With its three-roofed metal pagoda, this temple is dedicated to the goddess whose name means "Full of Grain." There is no image of Annapurna inside this temple, only a large silver kalash (holy water pot). Be sure to notice the two unusual brass statues out front. One depicts a fat man, the other a skeleton. Across the square from this temple is a two-story pagoda temple that houses the most elaborate Ganesh statue in the city. The four-armed stone statue wears a silver crown and is surrounded by a gilded frame. In the middle of the square is a small temple dedicated to Narayan, who is an aspect of Vishnu.In the middle of the square, you'll find what looks like a pothole enclosed by an ornate wrought-iron fence. This is Asan Tole's:
It is in the heart of the market district. The square is almost always packed with shoppers searching for deals on fruits and vegetables that are displayed in baskets or on sheets spread open on the street. There are also several spice stalls around this square. This is a good place to shop for various Asian spices, including saffron, cardamom, and the many masala spice mixes that are so essential to Nepali and Indian cooking. At the time of occasions, people gather to buy spices, fruits and vegetables. At that time you could hardly find the space to stand. On the square , here are "annaPurna Tmple", "Ganesh Temple" and "Narayana Temple".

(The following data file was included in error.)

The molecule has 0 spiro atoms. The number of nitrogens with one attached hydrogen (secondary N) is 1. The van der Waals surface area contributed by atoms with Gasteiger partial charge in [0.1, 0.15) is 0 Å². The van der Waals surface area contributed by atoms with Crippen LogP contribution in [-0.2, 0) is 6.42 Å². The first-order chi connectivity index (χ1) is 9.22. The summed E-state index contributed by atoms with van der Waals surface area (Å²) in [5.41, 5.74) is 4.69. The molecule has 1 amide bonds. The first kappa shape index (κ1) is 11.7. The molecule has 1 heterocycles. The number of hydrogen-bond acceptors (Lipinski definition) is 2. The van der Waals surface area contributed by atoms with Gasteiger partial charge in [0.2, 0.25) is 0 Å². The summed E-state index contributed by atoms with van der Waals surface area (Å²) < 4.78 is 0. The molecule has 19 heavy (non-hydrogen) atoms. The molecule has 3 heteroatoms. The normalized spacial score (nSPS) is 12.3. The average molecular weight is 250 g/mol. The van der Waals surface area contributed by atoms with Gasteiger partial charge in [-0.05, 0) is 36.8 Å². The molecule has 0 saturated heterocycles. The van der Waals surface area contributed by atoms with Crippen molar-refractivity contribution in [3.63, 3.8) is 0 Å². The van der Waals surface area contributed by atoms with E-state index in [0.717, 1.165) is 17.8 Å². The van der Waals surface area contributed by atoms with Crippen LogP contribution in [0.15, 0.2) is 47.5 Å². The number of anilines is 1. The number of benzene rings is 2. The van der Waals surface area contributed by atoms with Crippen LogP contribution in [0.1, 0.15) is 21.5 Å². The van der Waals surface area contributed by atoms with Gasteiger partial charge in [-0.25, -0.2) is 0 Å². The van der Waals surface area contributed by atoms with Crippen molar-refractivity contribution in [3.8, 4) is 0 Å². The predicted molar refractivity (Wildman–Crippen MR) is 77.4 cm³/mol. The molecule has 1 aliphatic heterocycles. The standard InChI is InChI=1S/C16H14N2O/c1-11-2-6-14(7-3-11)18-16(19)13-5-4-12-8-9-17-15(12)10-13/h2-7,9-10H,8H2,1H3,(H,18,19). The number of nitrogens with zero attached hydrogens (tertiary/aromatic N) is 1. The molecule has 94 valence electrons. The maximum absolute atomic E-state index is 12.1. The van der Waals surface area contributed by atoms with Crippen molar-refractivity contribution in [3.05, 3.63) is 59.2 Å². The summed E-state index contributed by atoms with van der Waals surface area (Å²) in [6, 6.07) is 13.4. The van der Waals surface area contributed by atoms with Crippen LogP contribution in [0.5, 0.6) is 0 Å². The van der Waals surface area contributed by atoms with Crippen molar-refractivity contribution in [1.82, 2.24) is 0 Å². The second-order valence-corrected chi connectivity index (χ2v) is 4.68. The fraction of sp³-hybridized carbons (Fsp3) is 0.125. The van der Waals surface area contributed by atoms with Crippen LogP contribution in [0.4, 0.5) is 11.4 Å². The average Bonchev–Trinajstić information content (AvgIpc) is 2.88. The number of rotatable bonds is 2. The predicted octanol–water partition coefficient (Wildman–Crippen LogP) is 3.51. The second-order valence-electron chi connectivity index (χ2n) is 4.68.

Seto Machhendranath Temple:
This temple is dedicated to a rain god who is particularly popular in the Kathmandu Valley. The temple itself is incredibly ornate with roofs of gilded copper and a gilded and embossed facade. Once a year, during the Seto Macchendranath Jatra festival, the temple's statue of Machhendra is taken out of its enclosure, bathed, and paraded around the city in a huge chariot. Machhendra, who is an aspect of the bodhisattva Avalokiteshwara is worshiped by Hindus and Buddhists alike.
This wide-open square is across the street from both Hanuman Dhoka Palace (the old royal palace) and the Gaddi Baithak (a palace built in the European style in the early 20th century). If it's early in the morning, Basantapur Square may still be empty, but by midmorning, the square will be filled with dozens of vendors selling all manner of Kathmandu curios. If you buy something, remember to bargain hard; these vendors start out asking more for their wares than just about any other vendors in Kathmandu.
Kumari (Living Goddess):